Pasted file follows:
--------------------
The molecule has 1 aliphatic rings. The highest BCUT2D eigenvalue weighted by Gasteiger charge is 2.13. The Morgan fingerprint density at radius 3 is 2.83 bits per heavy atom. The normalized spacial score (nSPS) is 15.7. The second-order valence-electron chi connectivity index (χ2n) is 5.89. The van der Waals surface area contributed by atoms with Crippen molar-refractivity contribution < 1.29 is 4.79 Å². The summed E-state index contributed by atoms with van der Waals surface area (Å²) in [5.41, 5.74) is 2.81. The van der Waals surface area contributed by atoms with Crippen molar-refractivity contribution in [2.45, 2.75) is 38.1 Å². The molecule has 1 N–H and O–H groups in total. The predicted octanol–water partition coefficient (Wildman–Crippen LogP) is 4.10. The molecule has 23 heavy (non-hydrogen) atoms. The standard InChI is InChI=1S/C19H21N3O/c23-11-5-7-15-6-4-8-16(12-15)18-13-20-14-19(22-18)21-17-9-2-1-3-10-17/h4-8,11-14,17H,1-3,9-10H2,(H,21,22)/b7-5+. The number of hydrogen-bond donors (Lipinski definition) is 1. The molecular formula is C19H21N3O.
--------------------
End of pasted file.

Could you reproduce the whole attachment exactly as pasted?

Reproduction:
The molecule has 1 aliphatic rings. The highest BCUT2D eigenvalue weighted by Gasteiger charge is 2.13. The Morgan fingerprint density at radius 3 is 2.83 bits per heavy atom. The normalized spacial score (nSPS) is 15.7. The second-order valence-electron chi connectivity index (χ2n) is 5.89. The van der Waals surface area contributed by atoms with Crippen molar-refractivity contribution < 1.29 is 4.79 Å². The summed E-state index contributed by atoms with van der Waals surface area (Å²) in [5.41, 5.74) is 2.81. The van der Waals surface area contributed by atoms with Crippen molar-refractivity contribution in [2.45, 2.75) is 38.1 Å². The molecule has 1 N–H and O–H groups in total. The predicted octanol–water partition coefficient (Wildman–Crippen LogP) is 4.10. The molecule has 23 heavy (non-hydrogen) atoms. The standard InChI is InChI=1S/C19H21N3O/c23-11-5-7-15-6-4-8-16(12-15)18-13-20-14-19(22-18)21-17-9-2-1-3-10-17/h4-8,11-14,17H,1-3,9-10H2,(H,21,22)/b7-5+. The number of hydrogen-bond donors (Lipinski definition) is 1. The molecular formula is C19H21N3O.